From the moment James Joseph Giltinan conceived the idea of having a Worlds 18 Footer Championship, and the Australian 18 Footers League conducted the first championship regatta for the trophy, on Sydney Harbour in 1938, the League has always been at the forefront of the sport’s worldwide promotion and development. The JJ Giltinan world Championship has always been its major vehicle.
Following Giltinan’s death in 1950, the League was determined to keep alive his dream of a world championship for 18 Footers, and since the 1960s, the club’s administrators have supported regattas in the USA and Europe to help promote the growth of 18-Footer racing.
Their efforts were rewarded and, by 1979, seven countries (Australia, New Zealand, Fiji, USA, UK, France and Italy) had been represented at the JJ Giltinan Championship.
The combined League and Sydney Flying Squadron fleets of 30-40 skiffs in the 1970s had fallen dramatically and international expansion stalled throughout most of the 1980s.
The large sponsorship levels of the 1980s demanded that Sydney boats must compete for the major championship on Sydney Harbour each year, and the previous rotation system between the three 18 Footers centres was not possible as there was no longer regular racing in the traditional areas.
It also became the League’s responsibility to take up the challenge of getting the local competition numbers back on track as well as keeping alive James J. Giltinan’s dream of international expansion.
The first move to rationalise the cost of top level competition came from the talents of Julian Bethwaite, who produced a competitive boat for a fraction of the cost of the skiffs of the 1980s.
Bethwaite refined his original design and, in 1990-91 produced AAMI which won the 1991 Giltinan Championship. A second boat followed for the 1992 JJs and was also successful, which told those responsible for the sport’s future that the new concept was the way of the future.
Despite the cost involved to the Australian 18 Footers League, club administrators realised that urgent measures were necessary to ensure the future of the then 100-year-old sport, and a totally new concept was necessary to re-generate interest at all levels.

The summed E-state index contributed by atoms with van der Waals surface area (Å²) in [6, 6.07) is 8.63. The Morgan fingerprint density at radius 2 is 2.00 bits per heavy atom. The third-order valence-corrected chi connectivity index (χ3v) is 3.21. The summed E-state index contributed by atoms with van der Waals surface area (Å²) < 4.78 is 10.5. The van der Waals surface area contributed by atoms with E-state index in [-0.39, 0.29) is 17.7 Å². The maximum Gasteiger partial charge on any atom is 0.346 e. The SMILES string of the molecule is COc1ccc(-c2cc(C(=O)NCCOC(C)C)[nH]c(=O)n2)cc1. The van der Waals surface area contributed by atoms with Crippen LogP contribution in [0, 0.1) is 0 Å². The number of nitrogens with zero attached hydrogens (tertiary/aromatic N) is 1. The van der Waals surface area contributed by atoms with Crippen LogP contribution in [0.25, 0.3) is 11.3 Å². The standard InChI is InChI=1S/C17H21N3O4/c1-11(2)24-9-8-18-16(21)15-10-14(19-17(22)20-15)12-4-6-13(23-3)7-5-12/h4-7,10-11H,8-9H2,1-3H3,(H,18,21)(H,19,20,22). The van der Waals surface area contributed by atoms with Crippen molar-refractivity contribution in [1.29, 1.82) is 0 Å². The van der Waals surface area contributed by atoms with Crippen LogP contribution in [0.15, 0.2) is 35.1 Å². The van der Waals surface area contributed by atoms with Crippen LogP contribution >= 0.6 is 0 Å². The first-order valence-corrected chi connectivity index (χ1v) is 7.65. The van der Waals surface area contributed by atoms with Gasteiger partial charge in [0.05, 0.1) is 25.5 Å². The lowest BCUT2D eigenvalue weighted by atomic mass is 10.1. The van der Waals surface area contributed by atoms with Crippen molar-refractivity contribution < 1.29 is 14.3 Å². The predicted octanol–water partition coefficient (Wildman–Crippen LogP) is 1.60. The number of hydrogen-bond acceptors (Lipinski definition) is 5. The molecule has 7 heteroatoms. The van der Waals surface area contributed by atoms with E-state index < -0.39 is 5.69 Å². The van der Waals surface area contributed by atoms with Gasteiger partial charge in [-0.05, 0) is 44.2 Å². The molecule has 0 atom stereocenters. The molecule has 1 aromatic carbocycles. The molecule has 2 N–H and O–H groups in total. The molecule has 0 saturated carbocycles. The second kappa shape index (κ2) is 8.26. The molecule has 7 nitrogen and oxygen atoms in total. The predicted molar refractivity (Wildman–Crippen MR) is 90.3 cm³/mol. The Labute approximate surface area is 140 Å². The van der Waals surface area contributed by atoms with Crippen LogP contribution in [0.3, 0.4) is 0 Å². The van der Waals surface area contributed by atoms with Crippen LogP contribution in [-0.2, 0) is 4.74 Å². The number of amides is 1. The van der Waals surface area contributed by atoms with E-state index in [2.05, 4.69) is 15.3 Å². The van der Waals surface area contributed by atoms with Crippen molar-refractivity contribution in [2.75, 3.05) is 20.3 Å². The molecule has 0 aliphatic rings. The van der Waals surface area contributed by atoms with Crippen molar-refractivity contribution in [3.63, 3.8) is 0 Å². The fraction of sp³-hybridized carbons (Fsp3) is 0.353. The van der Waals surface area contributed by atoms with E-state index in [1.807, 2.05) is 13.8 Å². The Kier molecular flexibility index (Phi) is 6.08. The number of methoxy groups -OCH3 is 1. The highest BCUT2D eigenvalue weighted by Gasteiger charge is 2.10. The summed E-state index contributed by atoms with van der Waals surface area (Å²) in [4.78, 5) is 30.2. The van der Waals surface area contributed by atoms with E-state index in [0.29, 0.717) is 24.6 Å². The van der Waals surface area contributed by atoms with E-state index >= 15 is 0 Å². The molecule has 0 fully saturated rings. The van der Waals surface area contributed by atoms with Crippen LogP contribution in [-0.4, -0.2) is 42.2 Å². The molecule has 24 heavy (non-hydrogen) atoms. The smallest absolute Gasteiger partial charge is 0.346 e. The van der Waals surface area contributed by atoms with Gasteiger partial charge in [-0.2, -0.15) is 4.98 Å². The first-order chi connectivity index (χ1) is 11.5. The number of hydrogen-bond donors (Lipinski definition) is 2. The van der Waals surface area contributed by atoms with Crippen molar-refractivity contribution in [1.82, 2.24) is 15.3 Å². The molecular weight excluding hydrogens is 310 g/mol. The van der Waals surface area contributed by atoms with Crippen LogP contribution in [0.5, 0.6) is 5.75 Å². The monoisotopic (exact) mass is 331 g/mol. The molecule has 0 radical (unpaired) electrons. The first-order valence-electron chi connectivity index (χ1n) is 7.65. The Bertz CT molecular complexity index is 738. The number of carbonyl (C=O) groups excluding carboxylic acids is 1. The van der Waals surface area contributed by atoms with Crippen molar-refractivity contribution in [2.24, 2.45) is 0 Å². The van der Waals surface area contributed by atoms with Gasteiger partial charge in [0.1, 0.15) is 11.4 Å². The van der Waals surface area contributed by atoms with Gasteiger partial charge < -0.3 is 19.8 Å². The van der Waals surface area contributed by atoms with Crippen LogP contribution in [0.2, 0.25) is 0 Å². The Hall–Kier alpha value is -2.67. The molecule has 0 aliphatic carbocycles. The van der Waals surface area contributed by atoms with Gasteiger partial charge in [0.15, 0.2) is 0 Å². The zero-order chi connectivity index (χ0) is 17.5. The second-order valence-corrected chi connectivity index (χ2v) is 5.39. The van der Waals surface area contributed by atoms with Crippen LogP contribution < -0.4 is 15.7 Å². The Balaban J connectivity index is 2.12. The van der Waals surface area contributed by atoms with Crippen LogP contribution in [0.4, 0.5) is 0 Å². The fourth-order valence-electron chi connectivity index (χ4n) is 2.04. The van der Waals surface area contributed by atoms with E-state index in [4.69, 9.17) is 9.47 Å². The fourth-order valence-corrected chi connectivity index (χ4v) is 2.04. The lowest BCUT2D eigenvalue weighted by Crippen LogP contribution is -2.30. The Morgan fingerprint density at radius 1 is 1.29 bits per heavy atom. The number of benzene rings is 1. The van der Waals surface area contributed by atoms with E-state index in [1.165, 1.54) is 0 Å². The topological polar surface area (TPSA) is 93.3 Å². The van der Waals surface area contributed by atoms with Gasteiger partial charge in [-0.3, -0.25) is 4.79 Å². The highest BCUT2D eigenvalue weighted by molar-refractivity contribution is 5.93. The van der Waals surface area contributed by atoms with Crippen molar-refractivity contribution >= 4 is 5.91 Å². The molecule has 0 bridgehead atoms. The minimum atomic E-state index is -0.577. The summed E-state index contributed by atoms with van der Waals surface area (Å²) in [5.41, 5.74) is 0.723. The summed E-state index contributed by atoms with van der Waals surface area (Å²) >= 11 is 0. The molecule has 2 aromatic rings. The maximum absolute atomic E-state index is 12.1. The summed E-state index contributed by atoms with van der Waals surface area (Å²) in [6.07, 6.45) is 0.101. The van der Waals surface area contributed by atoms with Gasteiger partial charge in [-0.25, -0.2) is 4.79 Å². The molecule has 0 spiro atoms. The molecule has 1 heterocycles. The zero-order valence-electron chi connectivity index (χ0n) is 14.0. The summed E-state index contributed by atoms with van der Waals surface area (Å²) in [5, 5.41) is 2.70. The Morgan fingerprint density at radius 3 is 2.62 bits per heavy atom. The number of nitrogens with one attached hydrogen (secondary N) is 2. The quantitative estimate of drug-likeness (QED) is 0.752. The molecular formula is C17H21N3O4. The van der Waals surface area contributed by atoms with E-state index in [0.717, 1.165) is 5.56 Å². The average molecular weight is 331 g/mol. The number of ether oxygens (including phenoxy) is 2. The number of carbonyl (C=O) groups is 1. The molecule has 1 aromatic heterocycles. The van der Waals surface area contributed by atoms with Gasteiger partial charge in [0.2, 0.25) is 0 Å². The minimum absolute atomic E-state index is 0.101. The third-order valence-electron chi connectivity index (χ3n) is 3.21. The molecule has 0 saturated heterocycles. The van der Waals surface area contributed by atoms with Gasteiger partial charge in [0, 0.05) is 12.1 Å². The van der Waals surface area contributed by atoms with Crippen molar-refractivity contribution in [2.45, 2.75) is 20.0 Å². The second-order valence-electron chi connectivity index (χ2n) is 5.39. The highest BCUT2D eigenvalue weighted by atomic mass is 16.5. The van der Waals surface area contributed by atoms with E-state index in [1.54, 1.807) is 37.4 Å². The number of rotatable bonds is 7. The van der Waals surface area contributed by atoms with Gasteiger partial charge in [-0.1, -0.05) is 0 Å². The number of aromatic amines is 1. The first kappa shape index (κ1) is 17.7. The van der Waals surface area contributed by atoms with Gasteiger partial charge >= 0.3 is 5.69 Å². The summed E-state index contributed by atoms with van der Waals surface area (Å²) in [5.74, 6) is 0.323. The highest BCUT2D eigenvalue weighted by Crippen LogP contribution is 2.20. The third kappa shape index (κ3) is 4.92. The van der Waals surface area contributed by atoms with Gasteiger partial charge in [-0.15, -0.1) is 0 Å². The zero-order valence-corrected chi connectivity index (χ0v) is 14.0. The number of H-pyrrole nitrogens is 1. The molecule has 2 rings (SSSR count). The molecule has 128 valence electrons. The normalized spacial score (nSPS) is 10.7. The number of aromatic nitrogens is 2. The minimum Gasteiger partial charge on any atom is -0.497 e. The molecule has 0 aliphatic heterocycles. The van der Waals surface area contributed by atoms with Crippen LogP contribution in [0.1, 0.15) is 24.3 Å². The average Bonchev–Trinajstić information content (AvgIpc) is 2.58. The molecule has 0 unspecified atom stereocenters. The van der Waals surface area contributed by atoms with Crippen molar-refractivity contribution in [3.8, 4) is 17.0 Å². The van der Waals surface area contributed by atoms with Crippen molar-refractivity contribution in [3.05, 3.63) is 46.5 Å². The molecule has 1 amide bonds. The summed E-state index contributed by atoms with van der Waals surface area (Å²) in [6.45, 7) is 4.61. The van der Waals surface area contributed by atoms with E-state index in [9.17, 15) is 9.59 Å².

Under the presidency of Anthony (Tony) Reynolds, the League’s Board of Directors were determined to rationalize the cost and the competitiveness of both local and international competition, and they introduced an entirely new set of rules for the future.
Basis of the new rules is a ‘one design’ hull, designed by Iain Murray, Burns & Dovell, as well as a reduction in the number of rigs, and sails, that each boat could use each season. The club registered a single class boat builder and became the owner of all hulls produced from the mould.
The result of the Australian 18 Footers League’s policy has been spectacular and given the other 18-Footer areas the opportunity to succeed at the highest level.
Prior to the rule changes, only seven New Zealand teams had been successful at the 42 JJ Giltinan world Championship regattas conducted to 1993. There had been no winners from any of the other seven countries which had competed.
Over the past 26 years, there have been two JJ Giltinan Championship winners from the UK, two from the USA and three from New Zealand, and there have now been 21 countries represented. A further bonus came in 2013, when two female teams became the first all-female teams to contest the premier event.
Tony Reynolds’ determination, to turn the sport’s fortune around from the excessive spending days of the pre-1990 era, was a critical factor in the League’s ability to introduce a revolutionary change. His business acumen was another key factor which enabled the League to fully fund the program for the future.
The success of the Australian 18 Footer League’s clubhouse, situated at Double Bay on Sydney Harbour, has enabled the League to continue to fully fund the racing, despite the challenging times.
The League’s efforts to rebuild local racing were rewarded by the strength of the club’s 2019-2020 Season fleet, which produced close, action-packed, fleet racing, and introduced five new sponsors, Birkenhead Point Marina, Shaw and Partners Financial Services, tech2, URM and Bird & Bear to the 18s.
It might not have been enough to stop the Kiwis taking the top prize again, but the League is looking forward to announcing the line-up for the coming season, as the best Aussie skiff sailors look forward to head-to-head domestic competition before taking on the internationals again.
Current Australian 18 Footers Leagues’ President John (Woody) Winning has been a central part of the club’s program over the full 16 years of his presidency.
Over many years, his family’s The Winning Group has actively encouraged many of its client companies to become skiff sponsors. A move which has been critical to the future of the sport and the League’s fleet.
Woody, along with the late Bob (Killo) Killick, also had the vision of presenting 18ft Skiff Racing on Sydney Harbour to the world, now the AeroMedia Live Broadcast video team are making sure it happens with the live streaming of all races throughout the season and during the Giltinan world Championship regatta.